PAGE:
In Chapter 9, Briggs discuses the data-driven world of journalism and how journalists can best use technology to their advantage.

             Because we are always connected to the Internet via one handheld device or another, there is never an excuse for having a lack of information.  The only problem now is how to best organize the information we have accumulated for a story. 

            David Allen coined the phrase, “getting things done,” to help journalists streamline their personal lives.  Organizing your email in bulk, rather than one-by-one every time an email is sent to you, helps journalists stay on task instead of being distracting by incoming messages.  Saving information to a “cloud” is also helpful as it allows you to access data anytime, anywhere, as long as there is Internet access.  Journalists should always remember to save their most important files twice, in case of a computer crash. 

            Data-driven reporting has really taken off since the advent of highly innovated “smart” devices that allow reporters to organize their data on file, rather than on paper.  Computer databases can hold a wealth information that is easily accessible to anyone.  ESPN ‘s website holds countless of statistics in its database ranging anywhere from player salaries and stats, to a team’s archives of wins and losses from previous years.  If I ever want to know a particular stat, I can go straight to ESPN.com and have that stat within seconds.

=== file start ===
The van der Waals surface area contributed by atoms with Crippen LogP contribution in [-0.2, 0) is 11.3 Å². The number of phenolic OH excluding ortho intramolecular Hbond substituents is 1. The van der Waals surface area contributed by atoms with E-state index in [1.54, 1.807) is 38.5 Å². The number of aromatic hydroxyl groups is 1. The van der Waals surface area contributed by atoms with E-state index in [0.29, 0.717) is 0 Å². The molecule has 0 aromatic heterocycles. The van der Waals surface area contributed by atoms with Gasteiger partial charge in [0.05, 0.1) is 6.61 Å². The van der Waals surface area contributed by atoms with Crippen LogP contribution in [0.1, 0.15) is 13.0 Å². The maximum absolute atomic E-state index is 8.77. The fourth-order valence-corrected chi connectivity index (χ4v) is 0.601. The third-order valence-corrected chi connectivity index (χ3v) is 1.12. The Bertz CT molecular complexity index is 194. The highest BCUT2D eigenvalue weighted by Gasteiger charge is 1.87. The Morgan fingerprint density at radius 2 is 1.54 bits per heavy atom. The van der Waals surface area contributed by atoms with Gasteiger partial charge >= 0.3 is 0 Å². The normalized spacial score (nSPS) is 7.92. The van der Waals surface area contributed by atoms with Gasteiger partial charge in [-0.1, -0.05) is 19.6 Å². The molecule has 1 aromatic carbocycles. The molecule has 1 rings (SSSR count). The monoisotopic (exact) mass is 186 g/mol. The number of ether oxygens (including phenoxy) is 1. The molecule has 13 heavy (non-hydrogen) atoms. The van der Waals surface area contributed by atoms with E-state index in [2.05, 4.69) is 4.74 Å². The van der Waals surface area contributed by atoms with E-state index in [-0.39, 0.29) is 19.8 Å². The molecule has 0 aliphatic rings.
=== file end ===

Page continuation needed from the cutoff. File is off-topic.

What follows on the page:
Another form of technology that is changing the game is location-aware technology.  It allows journalists to communicate with their audience in a more personalized level.  Location-aware technology can deliver news, information and even advertising to tailed neighborhoods, towns and regions.  I have already noticed this form of technology in terms of advertising on social networking sites such as Facebook.  Facebook will tailor advertisements displayed to me depending on my likes and dislikes.  I will look to the bottom or side of my laptop screen and see an advertisement for Boston Celtics tickets or for a show of one of my favorite musicians.  It really is amazing.  Everyday, journalism is becoming more personalized with the way in which writers can interact with specific types of readers. 

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